The following is from Larry Dean Jackson and Coach-Jackson.com:
The Key to Winning by Denis Waitley
(excerpted from Becoming an Authentic MVP)
People often ask me, what is the most critical attribute of a winner in life? Without hesitation, I answer that believing you deserve to win is the key. If you believe in your dreams when they’re all you have to hang onto, you begin to try. If you feel you have potential or talent, you’ll invest in it. If you believe you’re worth the effort, you’ll put in the time and energy. If you think you can, you’ll learn how.
Healthy self-esteem is perhaps the most important and basic quality of a winning human being. You want to be able to say: “I like myself. Given my parents and my background, I’m glad I’m me. I realize I may not be the best-looking in the group, but I always look and do my best in every group. I’d rather be me than anyone else in the world.” This is the self-talk of a winner. Winners have developed a strong sense of self-worth, regardless of their status. They weren’t necessarily born with these good feelings, but they’ve learned to like themselves through practice.
The most successful companies in the world know that valued employees are their most precious resource. Valuable employees pass their value on to customers. The result? Excellence and quality. They are the most powerful competitors in the world marketplace. Instead of comparing ourselves to others, we should view ourselves in terms of our own abilities, interests and goals. We can begin by making a conscious effort to upgrade our lifestyle, education and personal development. You always project on the outside how you feel on the inside.
Core values radiate like rings, as when a pebble is thrown in a pond. The self-centered constantly seek approval from and power over others. They try to impress them with their worth rather than express concern for others’ well-being. And their outward appearances usually involve ways to hide their real thoughts and intentions.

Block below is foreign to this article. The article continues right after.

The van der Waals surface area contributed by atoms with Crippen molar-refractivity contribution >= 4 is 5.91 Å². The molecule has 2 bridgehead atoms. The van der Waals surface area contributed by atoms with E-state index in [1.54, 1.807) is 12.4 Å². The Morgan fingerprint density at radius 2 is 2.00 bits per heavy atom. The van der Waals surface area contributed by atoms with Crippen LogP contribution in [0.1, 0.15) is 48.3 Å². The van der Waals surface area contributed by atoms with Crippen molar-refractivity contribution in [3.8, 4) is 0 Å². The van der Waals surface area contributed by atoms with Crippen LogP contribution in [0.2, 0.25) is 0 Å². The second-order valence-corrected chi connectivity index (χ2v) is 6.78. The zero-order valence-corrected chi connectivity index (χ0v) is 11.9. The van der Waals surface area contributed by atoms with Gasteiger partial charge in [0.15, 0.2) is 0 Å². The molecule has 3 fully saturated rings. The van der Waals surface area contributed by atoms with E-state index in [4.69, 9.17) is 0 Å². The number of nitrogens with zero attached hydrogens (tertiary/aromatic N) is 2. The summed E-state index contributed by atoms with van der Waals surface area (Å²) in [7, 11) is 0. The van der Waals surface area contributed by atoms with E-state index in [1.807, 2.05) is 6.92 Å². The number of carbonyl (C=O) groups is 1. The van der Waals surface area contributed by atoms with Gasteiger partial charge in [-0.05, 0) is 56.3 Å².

The value-centered give of themselves freely and graciously, constantly seeking to empower others. Open and modest, they have no need for conceit, the opposite of core value. Feeling good about who they are, and not needing to talk about their victories or line their walls with celebrity photos, people with core values spend much of their time “paying value,” as I call it, to others. When praised, they share the spotlight. When they make mistakes, they view them as learning experiences and accept responsibility.
My friend Nathaniel Branden taught me—and countless others—that self-esteem can’t be bought, won in an arena, measured by a stock portfolio, or displayed in a fashion model’s figure or an entertainment star’s profile. Self-esteem is a profound belief that you deserve to be happy and successful, combined with a trust or confidence in an ability to manage life’s challenges. It is as necessary for human development as oxygen, as basic as the carbon from which diamonds are formed. I used to think that diamonds were so sought after because they glitter, but discovered that they ‘re actually so valuable because they’re almost impossible to destroy. Formed at the earth’s core and very rare, they hold their value indefinitely.
Perhaps you have already developed the wisdom to know that the diamonds you seek are waiting to be uncovered in your own backyard—the backyard of your mind—where your sense of values and your self-worth are embedded. The simple truth is that if we have no internalized feelings of value, we have nothing to share with others. We can need them, depend on them, look for security in them—but we can’t share or give an emotion to anyone unless we possess it. The diamond is inside us, waiting to be discovered, shaped, and polished. Self-acceptance, as we are right now, is the key to healthy self-esteem—seeing ourselves as worthwhile, changing, imperfect, growing individuals, and knowing that although we aren’t born with equal mental and physical uniforms, we are born with the equal right to feel deserving of excellence according to our own internal standards.